Vladimir Putin is a lucky man. And he's got three more years of luck to come. He takes Crimea, and President Obama says it's not in Russia's interest, not even strategically clever. Indeed, it's a sign of weakness.
A few months ago, we paused to reflect on the 150th anniversary of President Abraham Lincoln's Gettysburg Address, which included the inspiring line: "...this nation, under God, shall have a new birth of freedom -- and that government of the people, by the people, for the people, shall not perish from the earth."
Her name is Maggie and she is my oldest. She got her name from the street of her first home in Atlanta; Margaret Mitchell Drive. She is as independent and cantankerous as can be and has been accused of being just like me which all in all is OK with me.
If you were to poll our state legislators, you would find that the vast majority embrace the conservative tenets of small, less-intrusive government based on a strong belief in individual liberty.
It didn't take very long for the smiling sports fan cheering in the Olympic stands to revert to his true nature. I'm referring to Russian President Vladimir Putin, the former KGB leader whose idea of diplomacy is sending in the troops.
Many American cities now enjoy an amazing reversal of fortune. Once hollowed-out shells mainly for those too poor to move -- or those so rich they didn't have to deal with the poor -- cities are again filling up with educated and aspiring young people.
February was a big month for me. On Feb. 3, I became a grandfather. Lily Elaine Smith weighed just four-pounds, four-ounces. She came three weeks early. If she were a fish, we probably would have released her.
There may be something to the claim that all people want to be free. But it is a demonstrable fact that freedom has been under attack, usually successfully, for thousands of years.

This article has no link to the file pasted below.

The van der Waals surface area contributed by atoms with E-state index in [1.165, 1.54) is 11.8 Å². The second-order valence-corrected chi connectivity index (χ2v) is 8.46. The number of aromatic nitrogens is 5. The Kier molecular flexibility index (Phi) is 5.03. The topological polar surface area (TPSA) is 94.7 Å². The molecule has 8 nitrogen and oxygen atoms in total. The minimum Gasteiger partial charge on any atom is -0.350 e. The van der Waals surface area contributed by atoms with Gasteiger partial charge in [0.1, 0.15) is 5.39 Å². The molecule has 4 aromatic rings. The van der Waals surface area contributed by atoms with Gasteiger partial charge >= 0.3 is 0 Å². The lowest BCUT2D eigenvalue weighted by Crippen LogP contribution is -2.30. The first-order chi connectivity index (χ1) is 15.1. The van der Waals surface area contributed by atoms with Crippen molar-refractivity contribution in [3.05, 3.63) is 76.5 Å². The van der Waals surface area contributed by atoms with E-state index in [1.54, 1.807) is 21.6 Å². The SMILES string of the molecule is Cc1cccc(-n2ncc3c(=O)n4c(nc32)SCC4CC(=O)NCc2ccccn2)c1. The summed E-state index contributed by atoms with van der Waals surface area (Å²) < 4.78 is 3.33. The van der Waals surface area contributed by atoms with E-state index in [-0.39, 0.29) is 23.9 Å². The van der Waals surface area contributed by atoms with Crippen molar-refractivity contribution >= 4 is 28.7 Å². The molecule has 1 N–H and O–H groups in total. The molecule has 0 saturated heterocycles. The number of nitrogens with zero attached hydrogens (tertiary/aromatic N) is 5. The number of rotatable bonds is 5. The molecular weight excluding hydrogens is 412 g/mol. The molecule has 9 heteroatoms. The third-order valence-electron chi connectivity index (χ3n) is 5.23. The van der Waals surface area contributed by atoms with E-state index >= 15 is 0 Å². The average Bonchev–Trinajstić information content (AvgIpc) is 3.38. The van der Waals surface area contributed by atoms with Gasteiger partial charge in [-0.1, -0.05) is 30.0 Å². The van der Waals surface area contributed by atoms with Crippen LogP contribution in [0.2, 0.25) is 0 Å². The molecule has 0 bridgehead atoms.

There was likely nothing sinister involved in the series of four non-quorum meetings the city council has held over the past month. The meetings, divided into two separate meetings with different council members attending each, allow the city to meet without advising the public and without either the public or media present.
Two years ago, citizens of the great state of Indiana had every reason to believe that Richard Lugar, their U.S. senator for 36 years, would be re-elected. But an ambush took place in the primary. The veteran Republican went down in flames. What happened?
This year, two big dress-up events fall in the same week. But the Academy Awards and Mardi Gras couldn't be more different. At the Hollywood party, the common people are supposed to venerate the stars. In Mardi Gras, the commoners are the stars.
Last week a magnolia flag was posted on a Columbus Facebook page with a question about its history. Several people commented on what an attractive flag it was but knew nothing about it. What is the Magnolia Flag?
The first time we met I was mesmerized by the whiteness of his hair and the blueness of his eyes. The corners of his eyes drifted into tiny lines that caused his eyes to sparkle, though no more so than his smile.
President Clinton? Maybe, if Democratic voters have their way. While the Republican faithful are split between a number of contenders and not particularly enthusiastic about any of them, a new poll finds Democrats overwhelmingly united behind a Hillary Clinton candidacy for 2016. A commanding 82 percent of the party, according to the CBS News/New York Times poll, wants to see her run.
As the state budget works its way through the Legislature, the news is not good for Mississippi taxpayers. As things stand, we risk losing our best teachers and state workers, all the while giving hundreds of millions of dollars in tax breaks to everyone from shopping centers to multi-state corporations.
Not everyday do you run up on someone who has crawled into a bear's den, roused its hibernating inhabitant, jabbed him with a sharp stick ... and lived to tell about it. Craig Jamison is one such person, and if you were among the 800 or so folks at the wild game dinner at Fairview Baptist Thursday night, you heard his story.
President Obama's new outreach initiative to help at-risk boys of color -- "My Brother's Keeper" -- is cause for cheer. It isn't that we haven't known for some time that minority boys are in trouble. Poor school performance, truancy, delinquency and, ultimately, high incarceration rates cannot be separated from the absence of fathers in many homes. Out-of-wedlock births are at 72 percent in the African American community and 53 percent among Latinos, compared with 29 percent among non-Hispanic whites.
Henry Kissinger once pointed out that since Peter the Great, Russia had been expanding at the rate of one Belgium per year. All undone, of course, by the collapse of the Soviet Union, which Russian President Vladimir Putin called "the greatest geopolitical catastrophe of the [20th] century."
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